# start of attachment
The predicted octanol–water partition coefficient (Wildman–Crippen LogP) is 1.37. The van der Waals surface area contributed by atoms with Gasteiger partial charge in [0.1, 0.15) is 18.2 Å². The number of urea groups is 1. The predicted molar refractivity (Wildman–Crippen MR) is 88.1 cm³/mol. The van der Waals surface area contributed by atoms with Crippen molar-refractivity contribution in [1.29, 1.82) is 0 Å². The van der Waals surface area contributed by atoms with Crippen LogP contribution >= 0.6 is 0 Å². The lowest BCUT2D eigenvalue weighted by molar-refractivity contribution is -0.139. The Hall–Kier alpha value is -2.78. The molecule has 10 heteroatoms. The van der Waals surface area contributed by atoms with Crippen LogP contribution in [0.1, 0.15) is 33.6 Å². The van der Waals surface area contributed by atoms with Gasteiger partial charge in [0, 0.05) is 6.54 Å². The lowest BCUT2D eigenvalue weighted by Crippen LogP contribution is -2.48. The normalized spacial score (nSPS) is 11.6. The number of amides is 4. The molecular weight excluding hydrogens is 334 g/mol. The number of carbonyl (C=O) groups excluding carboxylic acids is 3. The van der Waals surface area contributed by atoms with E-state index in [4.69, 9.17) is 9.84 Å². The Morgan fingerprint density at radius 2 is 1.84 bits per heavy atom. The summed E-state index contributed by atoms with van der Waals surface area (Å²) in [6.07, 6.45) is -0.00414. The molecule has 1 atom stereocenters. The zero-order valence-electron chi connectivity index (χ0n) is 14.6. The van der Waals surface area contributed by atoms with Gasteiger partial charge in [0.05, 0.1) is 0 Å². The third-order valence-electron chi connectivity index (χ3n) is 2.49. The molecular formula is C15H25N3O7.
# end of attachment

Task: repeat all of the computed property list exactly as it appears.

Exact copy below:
The predicted octanol–water partition coefficient (Wildman–Crippen LogP) is 1.37. The van der Waals surface area contributed by atoms with Gasteiger partial charge in [0.1, 0.15) is 18.2 Å². The number of urea groups is 1. The predicted molar refractivity (Wildman–Crippen MR) is 88.1 cm³/mol. The van der Waals surface area contributed by atoms with Crippen molar-refractivity contribution in [1.29, 1.82) is 0 Å². The van der Waals surface area contributed by atoms with Crippen LogP contribution >= 0.6 is 0 Å². The lowest BCUT2D eigenvalue weighted by molar-refractivity contribution is -0.139. The Hall–Kier alpha value is -2.78. The molecule has 10 heteroatoms. The van der Waals surface area contributed by atoms with Crippen LogP contribution in [0.1, 0.15) is 33.6 Å². The van der Waals surface area contributed by atoms with Gasteiger partial charge in [0, 0.05) is 6.54 Å². The lowest BCUT2D eigenvalue weighted by Crippen LogP contribution is -2.48. The normalized spacial score (nSPS) is 11.6. The number of amides is 4. The molecular weight excluding hydrogens is 334 g/mol. The number of carbonyl (C=O) groups excluding carboxylic acids is 3. The van der Waals surface area contributed by atoms with E-state index in [4.69, 9.17) is 9.84 Å². The Morgan fingerprint density at radius 2 is 1.84 bits per heavy atom. The summed E-state index contributed by atoms with van der Waals surface area (Å²) in [6.07, 6.45) is -0.00414. The molecule has 1 atom stereocenters. The zero-order valence-electron chi connectivity index (χ0n) is 14.6. The van der Waals surface area contributed by atoms with Gasteiger partial charge in [0.05, 0.1) is 0 Å². The third-order valence-electron chi connectivity index (χ3n) is 2.49. The molecular formula is C15H25N3O7.